Despite the grief and concern caused by violence in the movement for greater democracy in various Arab countries, the changes taking place are “promising,” says a Vatican spokesman.

Jesuit Father Federico Lombardi, director of the Vatican press office, said on Octava Dies that the West “should not interfere” in these political changes, but should “offer its help.”

He urged his listeners “not to be afraid” given the changes that are taking place, but to “engage in positive dialogue” with the people of these countries.

“The violence that accompanies the resistance to the spread of the movement of transformation of the political situation in Arab countries — particularly in Libya — is, of course, a source of very great grief for the suffering of the victims and populations, in addition to concern for the result of the process underway,” the priest acknowledged.

He added, “The violence runs the risk of making pacification very difficult.”

However, Father Lombardi noted, this “great revolution” is seen “with eyes of hope by expert observers as a possible springtime in the Arab world.”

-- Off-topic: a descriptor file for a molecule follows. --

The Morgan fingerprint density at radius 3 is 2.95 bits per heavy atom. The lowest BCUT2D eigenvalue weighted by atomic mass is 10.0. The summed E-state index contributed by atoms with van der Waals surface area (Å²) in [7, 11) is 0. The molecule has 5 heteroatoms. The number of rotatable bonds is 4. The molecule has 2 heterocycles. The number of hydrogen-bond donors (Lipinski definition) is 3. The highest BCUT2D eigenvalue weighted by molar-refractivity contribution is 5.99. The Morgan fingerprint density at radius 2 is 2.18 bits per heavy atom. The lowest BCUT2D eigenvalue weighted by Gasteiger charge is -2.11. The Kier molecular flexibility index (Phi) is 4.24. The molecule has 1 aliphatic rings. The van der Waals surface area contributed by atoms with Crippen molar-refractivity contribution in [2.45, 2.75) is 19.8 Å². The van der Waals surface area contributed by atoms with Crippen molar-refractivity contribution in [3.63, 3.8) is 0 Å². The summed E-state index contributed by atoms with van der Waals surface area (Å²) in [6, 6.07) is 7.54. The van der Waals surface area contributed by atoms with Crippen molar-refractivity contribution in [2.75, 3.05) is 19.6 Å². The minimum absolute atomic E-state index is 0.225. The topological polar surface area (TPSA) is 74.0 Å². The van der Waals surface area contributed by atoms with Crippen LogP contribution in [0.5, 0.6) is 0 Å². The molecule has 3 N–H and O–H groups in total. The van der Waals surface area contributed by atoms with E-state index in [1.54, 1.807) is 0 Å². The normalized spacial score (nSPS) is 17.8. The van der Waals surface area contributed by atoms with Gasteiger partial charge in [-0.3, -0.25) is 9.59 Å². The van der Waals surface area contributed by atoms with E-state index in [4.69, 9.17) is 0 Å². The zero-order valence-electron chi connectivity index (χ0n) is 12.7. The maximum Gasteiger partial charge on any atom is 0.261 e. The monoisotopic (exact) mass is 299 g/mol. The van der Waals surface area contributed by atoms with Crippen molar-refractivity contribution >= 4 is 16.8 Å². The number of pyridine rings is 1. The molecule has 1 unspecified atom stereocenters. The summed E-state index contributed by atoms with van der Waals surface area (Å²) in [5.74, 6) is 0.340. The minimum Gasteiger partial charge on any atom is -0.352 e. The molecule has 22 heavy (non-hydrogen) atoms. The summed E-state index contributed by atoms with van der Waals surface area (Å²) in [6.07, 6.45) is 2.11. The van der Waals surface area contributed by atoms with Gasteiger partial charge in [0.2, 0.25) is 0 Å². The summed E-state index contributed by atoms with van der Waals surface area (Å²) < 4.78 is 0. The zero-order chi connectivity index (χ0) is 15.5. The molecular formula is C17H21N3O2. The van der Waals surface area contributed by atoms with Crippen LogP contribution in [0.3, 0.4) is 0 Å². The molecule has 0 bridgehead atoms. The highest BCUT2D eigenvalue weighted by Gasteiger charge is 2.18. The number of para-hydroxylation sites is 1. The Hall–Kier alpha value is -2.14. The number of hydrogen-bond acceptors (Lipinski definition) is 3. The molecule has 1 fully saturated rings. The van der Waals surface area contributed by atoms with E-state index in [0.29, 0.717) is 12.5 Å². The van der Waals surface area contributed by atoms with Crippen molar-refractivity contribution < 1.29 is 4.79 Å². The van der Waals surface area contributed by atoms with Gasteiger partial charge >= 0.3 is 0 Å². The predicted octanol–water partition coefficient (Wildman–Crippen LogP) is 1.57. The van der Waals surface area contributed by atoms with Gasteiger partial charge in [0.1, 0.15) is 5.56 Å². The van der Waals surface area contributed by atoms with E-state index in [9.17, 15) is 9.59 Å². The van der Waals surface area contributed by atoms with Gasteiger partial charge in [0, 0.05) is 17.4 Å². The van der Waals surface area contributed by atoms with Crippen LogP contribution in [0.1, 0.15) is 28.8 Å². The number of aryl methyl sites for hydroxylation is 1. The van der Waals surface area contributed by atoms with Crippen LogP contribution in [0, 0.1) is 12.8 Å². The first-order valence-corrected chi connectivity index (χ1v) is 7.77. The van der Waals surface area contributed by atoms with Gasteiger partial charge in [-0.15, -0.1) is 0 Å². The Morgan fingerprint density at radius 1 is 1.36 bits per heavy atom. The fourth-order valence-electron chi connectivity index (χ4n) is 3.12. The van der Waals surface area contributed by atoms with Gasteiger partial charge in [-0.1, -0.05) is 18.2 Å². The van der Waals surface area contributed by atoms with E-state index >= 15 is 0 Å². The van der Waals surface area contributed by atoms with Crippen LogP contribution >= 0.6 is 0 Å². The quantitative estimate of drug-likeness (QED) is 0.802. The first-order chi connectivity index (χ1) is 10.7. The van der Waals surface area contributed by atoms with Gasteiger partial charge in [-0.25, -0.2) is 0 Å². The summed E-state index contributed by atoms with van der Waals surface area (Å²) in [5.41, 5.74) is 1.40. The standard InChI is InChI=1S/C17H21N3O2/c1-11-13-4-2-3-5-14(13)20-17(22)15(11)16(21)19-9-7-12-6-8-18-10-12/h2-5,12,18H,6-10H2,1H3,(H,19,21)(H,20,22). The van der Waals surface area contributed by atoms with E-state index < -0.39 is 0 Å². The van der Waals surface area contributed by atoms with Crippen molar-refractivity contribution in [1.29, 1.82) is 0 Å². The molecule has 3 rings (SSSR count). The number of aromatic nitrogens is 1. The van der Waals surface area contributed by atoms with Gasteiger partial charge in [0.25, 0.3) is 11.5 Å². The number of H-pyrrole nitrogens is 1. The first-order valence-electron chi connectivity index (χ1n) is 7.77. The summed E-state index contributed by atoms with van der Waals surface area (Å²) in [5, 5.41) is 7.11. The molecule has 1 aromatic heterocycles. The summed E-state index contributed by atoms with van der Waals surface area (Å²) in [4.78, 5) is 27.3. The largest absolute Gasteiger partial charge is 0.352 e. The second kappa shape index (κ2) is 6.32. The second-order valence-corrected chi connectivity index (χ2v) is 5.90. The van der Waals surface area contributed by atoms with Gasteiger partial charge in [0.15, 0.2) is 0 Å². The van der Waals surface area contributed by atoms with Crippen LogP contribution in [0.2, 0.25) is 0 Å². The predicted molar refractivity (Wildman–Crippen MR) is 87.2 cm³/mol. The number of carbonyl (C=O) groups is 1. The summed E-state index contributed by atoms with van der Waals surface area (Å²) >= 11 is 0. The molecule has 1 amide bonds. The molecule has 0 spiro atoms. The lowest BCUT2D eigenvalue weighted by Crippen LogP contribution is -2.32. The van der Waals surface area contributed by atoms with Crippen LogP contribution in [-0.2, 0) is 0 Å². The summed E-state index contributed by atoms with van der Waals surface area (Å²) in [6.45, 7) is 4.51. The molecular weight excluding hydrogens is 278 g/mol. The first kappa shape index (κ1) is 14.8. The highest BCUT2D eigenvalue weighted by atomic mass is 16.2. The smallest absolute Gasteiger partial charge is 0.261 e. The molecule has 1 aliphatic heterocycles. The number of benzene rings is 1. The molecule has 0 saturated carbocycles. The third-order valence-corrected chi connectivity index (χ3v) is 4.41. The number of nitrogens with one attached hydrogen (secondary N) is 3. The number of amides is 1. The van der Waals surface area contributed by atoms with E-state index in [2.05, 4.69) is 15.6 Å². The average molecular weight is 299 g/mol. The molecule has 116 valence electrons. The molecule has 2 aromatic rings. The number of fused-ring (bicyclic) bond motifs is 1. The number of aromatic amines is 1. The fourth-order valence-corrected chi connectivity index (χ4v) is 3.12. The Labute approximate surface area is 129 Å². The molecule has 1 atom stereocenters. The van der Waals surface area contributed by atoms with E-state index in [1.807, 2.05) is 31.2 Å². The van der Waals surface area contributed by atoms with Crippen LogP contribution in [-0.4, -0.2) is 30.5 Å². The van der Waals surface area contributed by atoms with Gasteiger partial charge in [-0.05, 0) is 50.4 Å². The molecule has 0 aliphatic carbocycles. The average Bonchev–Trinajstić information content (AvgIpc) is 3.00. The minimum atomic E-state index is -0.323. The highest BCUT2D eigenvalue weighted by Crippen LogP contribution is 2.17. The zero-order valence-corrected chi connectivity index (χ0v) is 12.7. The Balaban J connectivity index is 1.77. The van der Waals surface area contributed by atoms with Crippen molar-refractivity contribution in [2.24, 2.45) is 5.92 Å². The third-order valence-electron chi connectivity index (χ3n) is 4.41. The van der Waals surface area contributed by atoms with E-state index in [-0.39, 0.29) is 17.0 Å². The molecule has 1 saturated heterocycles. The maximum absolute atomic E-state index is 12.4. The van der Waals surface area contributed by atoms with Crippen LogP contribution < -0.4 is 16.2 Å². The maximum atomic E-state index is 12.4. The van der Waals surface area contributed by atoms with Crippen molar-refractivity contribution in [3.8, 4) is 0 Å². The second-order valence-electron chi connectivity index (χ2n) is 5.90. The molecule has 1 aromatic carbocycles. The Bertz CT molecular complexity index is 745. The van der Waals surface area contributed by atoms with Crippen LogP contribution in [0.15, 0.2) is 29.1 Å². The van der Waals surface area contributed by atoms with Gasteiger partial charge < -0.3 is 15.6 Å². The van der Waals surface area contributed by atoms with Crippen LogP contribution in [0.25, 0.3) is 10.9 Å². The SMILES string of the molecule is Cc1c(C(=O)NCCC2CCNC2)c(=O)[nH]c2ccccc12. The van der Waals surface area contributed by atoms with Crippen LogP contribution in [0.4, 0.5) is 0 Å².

Given recent events, he said, “Western peoples admit having been taken largely by surprise.”


The Holy See is expressing “consternation and grief” due to the bloody repression of the protests taking place in Libya at present, said Archbishop Silvano Tomasi.

The Holy See’s permanent observer at the U.N. offices in Geneva affirmed this Friday during a meeting of the U.N. Human Rights Council, which met to assess the measures being taken toward this North African country.

As happened in other countries such as Egypt, Tunisia and Algeria, protests have also been unleashed in Libya against the ruling regime. However, the authorities in the latter country, supported by paid mercenaries, have turned to violent measures to squelch the protests. At present, it is impossible to confirm the number of victims since the uprising began on Feb. 15. Reports range from the hundreds to the thousands of dead protestors. Many sources are speaking of common graves on the beach of Tripoli where victims are buried. Archbishop Tomasi said Friday on Vatican Radio, “The Holy See states that first of all it is necessary to put an end to this violence and effect a return to dialogue to see if a solution can be found.”

“These protests express the popular will for active and democratic participation in the management of the country,” he added.

The prelate continued: “The Holy See expresses its disconcert and grief over the very many victims caused by this Libyan crisis. “It also seeks to understand how these decisions of the international community could be effective for the benefit of the citizens of Libya.” He underlined the need to prevent the “massive exodus” that “could be inevitable if a peaceful and agreed upon solution is not found for this crisis.”

VATICAN CITY, FEB. 27, 2011 (